In contrast to these voices of intolerance, we have the work of organizations like the Canadian Professional Association for Transgender Health. It has done excellent work using facts and evidence as the basis of this debate. This is what it said with respect to Bill C-279 and the so-called bathroom question:
It is also important to recognize that the provisions...will not create new or special rights for transgender individuals, and in particular, it will not change the law with respect to washroom use. Rather, its enactment will explicitly confirm the law’s protection of the safety and human dignity of everyone in Canada regardless of gender identity or gender expression. It will also ensure that gender variant people’s right to participate in, and contribute to, Canadian society and economic life are not hampered by ignorance, prejudice, hatred and violence.
Not too long ago, I had the opportunity to listen to interventions by Conservative MPs, whose passion and thoughtfulness at the justice committee was encouraging. I first acknowledge the member for Delta—Richmond East, now the Associate Minister of National Defence. She should be applauded for her courage in defending the rights of transgender Canadians at the justice committee. One can only imagine her embarrassment, however, when a fellow Conservative MP, a non-member of the justice committee, was sent by the Prime Minister's office for the sole purpose of hijacking the meeting in order to filibuster and prevent this important bill from proceeding through the committee. In the face of this intervention and filibuster, the Conservative member for Delta—Richmond East held firm to her convictions in supporting Bill C-279.
The second individual I would like to acknowledge is the Conservative member for Saint Boniface. She is a rare ray of light in this debate, using reason to construct an argument that is worthy of the House. Unlike the vast majority of her Conservative colleagues, she supports protecting transgender Canadians. Allow me to highlight one quote by the member for Saint Boniface:
To give hope and opportunity to transgendered people through a bill like this, to give them hope in knowing they will have clarity every single time they report, every single time they want to go before a commission or a tribunal, that gender identity means they can be a transgender individual and not have to rely on sex, which to most people means plumbing, or disability, which is not what many of them feel, I think is imperative. I think it's imperative that this move forward. I think it's imperative that we, as Canadians and parliamentarians, embrace the notion that we are inviting other Canadians to feel the sense of belonging that this bill will give them.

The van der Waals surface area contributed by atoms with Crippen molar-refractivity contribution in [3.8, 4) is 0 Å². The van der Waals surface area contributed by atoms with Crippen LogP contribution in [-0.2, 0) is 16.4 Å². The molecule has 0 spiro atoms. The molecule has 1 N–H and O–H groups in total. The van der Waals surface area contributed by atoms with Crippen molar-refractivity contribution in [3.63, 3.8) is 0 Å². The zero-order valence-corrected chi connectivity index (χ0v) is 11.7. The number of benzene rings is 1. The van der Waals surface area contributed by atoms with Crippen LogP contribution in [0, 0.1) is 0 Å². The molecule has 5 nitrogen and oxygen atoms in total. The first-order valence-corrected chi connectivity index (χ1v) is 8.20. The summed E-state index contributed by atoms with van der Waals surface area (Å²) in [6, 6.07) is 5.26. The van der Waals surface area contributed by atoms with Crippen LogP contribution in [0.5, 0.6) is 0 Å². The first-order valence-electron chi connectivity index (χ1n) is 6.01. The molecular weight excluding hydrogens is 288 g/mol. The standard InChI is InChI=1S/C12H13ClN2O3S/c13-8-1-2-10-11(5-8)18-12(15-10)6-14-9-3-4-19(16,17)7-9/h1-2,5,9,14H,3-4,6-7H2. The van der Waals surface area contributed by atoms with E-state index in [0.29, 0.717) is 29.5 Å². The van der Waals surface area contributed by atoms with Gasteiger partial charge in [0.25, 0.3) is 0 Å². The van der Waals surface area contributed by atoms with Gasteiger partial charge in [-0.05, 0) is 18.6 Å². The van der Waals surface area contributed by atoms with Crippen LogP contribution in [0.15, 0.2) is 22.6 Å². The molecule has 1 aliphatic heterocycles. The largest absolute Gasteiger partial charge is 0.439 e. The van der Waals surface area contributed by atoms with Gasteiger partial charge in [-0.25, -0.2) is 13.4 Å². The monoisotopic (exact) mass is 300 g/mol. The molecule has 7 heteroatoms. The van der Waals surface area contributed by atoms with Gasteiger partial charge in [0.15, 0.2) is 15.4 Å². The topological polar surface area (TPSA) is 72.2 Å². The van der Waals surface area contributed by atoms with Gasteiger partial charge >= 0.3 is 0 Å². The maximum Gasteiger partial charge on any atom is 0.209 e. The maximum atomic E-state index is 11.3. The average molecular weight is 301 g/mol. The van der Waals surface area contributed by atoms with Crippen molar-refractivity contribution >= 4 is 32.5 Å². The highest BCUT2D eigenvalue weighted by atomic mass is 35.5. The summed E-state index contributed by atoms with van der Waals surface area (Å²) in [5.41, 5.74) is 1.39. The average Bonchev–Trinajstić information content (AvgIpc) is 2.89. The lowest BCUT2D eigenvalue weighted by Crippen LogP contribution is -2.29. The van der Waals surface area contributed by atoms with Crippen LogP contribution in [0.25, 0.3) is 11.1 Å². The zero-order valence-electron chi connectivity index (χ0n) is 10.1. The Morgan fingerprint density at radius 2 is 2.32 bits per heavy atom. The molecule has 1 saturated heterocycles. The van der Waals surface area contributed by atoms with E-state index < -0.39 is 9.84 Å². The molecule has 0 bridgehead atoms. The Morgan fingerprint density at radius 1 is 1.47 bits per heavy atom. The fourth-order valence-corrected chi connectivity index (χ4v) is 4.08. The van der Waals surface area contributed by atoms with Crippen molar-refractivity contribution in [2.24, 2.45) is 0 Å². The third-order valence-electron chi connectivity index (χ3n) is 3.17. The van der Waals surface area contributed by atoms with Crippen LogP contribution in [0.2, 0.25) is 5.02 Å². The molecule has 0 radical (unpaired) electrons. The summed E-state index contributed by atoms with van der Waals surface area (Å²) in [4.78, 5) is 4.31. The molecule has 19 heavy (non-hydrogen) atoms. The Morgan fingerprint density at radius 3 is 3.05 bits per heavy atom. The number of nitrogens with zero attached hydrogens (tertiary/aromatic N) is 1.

The march to full equality is never easy. There will always be voices opposed to progress and to full equality. Those voices of intolerance are now on the fringe of society, where they belong. One need only reflect on a time when women were not allowed to vote and treated like second-class citizens, if even citizens at all, or we think of the great injustice inflicted on black people who struggled and, arguably, still struggle for the justice and equal treatment they deserve by virtue of their inherent dignity, or we think of our gay and lesbian brothers and sisters and how they were treated, so marginalized and shunned. Many of those who oppose same-sex marriage are the same people who now oppose this bill.
Let me close by suggesting this. If the Conservatives use their majority to defeat this bill, they may very well take comfort in the victory of intolerance over justice, but the fight for equality and dignity will continue. Those who are vulnerable to hate speech, marginalization and discrimination in the workplace because they are transgendered will one day, despite the Conservative government, get the protection they deserve as full and equal citizens of this great country.